Dwight Anthony Davis Joins New Label and Releases New Single – American Blues Scene

Thoroughbred Music announced the addition of Jamaican born folk/reggae/rock singer-songwriter Dwight Anthony Davis to their stable of artists, and the release of Davis’ new single, “Hurry.” This is the first song from the forthcoming album of the same name.

The album Hurry is a collection of cracking songs now updated and rejuvenated under the leadership of new global record label Thoroughbred Music for a brand-new release, featuring a new reggae flock fusion of the first single, along with new songs.

“Hurry” was born out of a period when Dwight faced many adversities in his life. He woke up one morning, following a session of late-night guitar practice, with a beautiful melody in his head. The lyrics were coined to reflect the redemption he yearned for at the time and the frustration of the 9 to 5 bondage.

Born in Kingston, Jamaica, Davis spent his early years in rural Kellits, Clarendon. Beyond the chirping crickets, the only night sounds flowed from his grandfather’s radio – international stars like the Bee Gees, Stevie Wonder, Cat Stevens, and Frampton, and local Jamaican artistes including Bob Marley, Jimmy Cliff, John Holt, Peter Tosh, and Bob Andy. These early years of late-night radio spurred Dwight’s love of music and informed his later development into a songwriter and musician.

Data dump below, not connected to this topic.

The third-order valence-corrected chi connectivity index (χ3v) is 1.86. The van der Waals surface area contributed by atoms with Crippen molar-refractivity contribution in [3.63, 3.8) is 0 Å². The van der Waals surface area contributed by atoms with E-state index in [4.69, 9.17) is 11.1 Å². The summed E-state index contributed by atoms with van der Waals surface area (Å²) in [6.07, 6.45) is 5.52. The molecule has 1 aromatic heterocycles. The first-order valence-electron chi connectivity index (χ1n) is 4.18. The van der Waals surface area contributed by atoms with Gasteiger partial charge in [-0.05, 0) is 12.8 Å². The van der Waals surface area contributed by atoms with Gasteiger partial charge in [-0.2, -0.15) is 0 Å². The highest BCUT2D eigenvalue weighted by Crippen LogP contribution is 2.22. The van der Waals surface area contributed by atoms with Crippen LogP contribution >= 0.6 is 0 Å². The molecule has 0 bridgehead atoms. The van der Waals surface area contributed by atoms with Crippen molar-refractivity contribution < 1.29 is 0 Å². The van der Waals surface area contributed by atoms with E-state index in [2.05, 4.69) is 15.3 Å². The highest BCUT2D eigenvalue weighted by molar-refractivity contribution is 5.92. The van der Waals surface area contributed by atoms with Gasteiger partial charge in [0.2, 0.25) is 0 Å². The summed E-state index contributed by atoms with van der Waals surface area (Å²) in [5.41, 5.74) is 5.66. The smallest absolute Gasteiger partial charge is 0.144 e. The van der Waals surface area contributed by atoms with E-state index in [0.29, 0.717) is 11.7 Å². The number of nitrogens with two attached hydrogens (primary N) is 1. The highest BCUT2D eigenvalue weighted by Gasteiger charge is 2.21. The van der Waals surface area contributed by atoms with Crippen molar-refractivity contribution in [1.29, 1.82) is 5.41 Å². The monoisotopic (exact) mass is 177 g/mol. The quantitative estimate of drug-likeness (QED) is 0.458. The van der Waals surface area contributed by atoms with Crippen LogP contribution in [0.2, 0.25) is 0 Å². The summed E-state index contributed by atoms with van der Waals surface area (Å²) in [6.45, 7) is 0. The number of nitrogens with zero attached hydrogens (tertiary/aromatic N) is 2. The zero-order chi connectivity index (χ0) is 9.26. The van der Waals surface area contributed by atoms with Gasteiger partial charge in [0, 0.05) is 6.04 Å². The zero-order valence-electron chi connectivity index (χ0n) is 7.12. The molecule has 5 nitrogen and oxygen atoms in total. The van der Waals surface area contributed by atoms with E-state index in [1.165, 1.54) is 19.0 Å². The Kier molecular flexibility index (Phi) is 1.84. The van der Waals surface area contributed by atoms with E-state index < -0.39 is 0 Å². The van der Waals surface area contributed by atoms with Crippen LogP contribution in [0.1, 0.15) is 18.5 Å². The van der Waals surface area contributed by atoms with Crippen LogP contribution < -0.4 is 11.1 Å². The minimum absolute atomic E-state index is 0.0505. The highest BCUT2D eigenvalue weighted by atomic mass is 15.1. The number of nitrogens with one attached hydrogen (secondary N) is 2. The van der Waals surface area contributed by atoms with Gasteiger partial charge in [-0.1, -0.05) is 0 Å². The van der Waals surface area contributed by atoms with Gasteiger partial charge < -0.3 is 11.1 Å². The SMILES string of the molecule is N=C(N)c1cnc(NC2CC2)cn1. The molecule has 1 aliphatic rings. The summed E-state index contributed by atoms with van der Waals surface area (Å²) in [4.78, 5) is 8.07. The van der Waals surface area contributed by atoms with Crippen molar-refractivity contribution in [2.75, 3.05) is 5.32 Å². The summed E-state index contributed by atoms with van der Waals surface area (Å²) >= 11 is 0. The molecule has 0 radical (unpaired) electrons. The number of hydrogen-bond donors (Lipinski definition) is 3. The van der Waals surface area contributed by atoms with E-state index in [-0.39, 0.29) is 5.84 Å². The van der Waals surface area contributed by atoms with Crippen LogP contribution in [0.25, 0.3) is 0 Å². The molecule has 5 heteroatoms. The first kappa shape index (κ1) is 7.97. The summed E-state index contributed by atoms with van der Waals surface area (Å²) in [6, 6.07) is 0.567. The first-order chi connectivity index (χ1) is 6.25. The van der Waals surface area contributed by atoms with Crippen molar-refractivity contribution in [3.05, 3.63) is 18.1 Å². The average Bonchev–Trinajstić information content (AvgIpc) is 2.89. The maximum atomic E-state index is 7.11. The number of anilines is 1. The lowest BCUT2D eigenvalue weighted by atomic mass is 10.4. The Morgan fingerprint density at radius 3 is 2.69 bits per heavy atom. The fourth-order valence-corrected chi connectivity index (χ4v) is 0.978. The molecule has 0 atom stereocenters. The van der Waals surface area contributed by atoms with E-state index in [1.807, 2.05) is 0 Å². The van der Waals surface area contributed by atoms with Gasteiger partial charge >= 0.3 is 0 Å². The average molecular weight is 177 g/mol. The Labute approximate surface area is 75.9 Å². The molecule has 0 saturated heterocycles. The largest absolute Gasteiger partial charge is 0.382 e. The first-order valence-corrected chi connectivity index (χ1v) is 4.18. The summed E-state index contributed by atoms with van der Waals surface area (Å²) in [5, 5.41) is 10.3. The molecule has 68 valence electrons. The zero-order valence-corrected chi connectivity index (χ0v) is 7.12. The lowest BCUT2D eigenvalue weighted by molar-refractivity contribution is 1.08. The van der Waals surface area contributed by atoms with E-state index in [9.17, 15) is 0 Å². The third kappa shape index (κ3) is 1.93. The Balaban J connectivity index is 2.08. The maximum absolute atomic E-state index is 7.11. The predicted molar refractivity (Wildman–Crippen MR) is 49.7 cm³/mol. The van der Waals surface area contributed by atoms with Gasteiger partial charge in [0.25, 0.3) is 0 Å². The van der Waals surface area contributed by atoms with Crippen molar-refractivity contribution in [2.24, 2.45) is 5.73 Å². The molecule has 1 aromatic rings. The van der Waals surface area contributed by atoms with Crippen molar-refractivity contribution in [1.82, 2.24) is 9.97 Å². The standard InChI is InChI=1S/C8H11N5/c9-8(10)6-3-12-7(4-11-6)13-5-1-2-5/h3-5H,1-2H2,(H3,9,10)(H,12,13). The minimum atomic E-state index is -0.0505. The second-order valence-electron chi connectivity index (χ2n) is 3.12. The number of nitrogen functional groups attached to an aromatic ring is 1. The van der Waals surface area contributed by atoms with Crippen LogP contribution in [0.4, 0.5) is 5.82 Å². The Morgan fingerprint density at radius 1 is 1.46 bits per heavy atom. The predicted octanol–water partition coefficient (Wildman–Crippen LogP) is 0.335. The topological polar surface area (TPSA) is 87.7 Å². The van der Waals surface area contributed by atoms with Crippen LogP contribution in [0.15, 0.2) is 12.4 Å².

On Dwight’s return to Kingston in 1978, he was introduced to the guitar by his friend Moses Black McGee, a piano player whose brother’s guitar was gathering dust. Together they learned to play simple songs and arrangements, eventually transitioning to writing their own material. With friends and fellow songwriters Chris and Sherlock, they formed The Sardonyx in 1983. Among their original songs were “Patience,” “Stand In Love,” “Always Waiting” and “Music Galore.” “Music Galore” showcased the talents of The Riddim Twins, Sly and Robbie, on drums and bass.

The Jamaican music scene at the time was saturated with dance hall music, and while there was some interest, The Sardonyx did not receive tangible support among local producers and radio stations. However, their love of music kept them playing and writing songs. In addition to pursuing a music career, Dwight studied at Mico Teachers College and taught high school art in Jamaica for six years.

Davis migrated to the United States in 1991 to study commercial illustration at Columbia College in Chicago. Dwight still teaches in Chicago today but has never lost touch with Moses or with his musical roots. This album is a musical smorgasbord.